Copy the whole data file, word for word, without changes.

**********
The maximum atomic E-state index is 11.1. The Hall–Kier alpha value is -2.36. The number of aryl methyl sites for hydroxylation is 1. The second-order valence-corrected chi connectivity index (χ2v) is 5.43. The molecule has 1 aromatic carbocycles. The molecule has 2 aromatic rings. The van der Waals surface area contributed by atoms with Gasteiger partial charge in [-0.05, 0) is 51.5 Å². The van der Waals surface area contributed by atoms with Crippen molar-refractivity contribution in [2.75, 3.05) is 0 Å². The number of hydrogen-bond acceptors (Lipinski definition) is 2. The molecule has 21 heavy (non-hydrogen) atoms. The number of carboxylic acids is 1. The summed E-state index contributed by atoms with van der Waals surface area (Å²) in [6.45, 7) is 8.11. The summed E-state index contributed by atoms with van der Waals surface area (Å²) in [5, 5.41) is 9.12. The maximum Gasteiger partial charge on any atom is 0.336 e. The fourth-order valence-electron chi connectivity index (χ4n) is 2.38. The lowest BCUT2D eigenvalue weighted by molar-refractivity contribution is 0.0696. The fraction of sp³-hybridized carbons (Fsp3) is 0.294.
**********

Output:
The maximum atomic E-state index is 11.1. The Hall–Kier alpha value is -2.36. The number of aryl methyl sites for hydroxylation is 1. The second-order valence-corrected chi connectivity index (χ2v) is 5.43. The molecule has 1 aromatic carbocycles. The molecule has 2 aromatic rings. The van der Waals surface area contributed by atoms with Gasteiger partial charge in [-0.05, 0) is 51.5 Å². The van der Waals surface area contributed by atoms with Crippen molar-refractivity contribution in [2.75, 3.05) is 0 Å². The number of hydrogen-bond acceptors (Lipinski definition) is 2. The molecule has 21 heavy (non-hydrogen) atoms. The number of carboxylic acids is 1. The summed E-state index contributed by atoms with van der Waals surface area (Å²) in [6.45, 7) is 8.11. The summed E-state index contributed by atoms with van der Waals surface area (Å²) in [5, 5.41) is 9.12. The maximum Gasteiger partial charge on any atom is 0.336 e. The fourth-order valence-electron chi connectivity index (χ4n) is 2.38. The lowest BCUT2D eigenvalue weighted by molar-refractivity contribution is 0.0696. The fraction of sp³-hybridized carbons (Fsp3) is 0.294.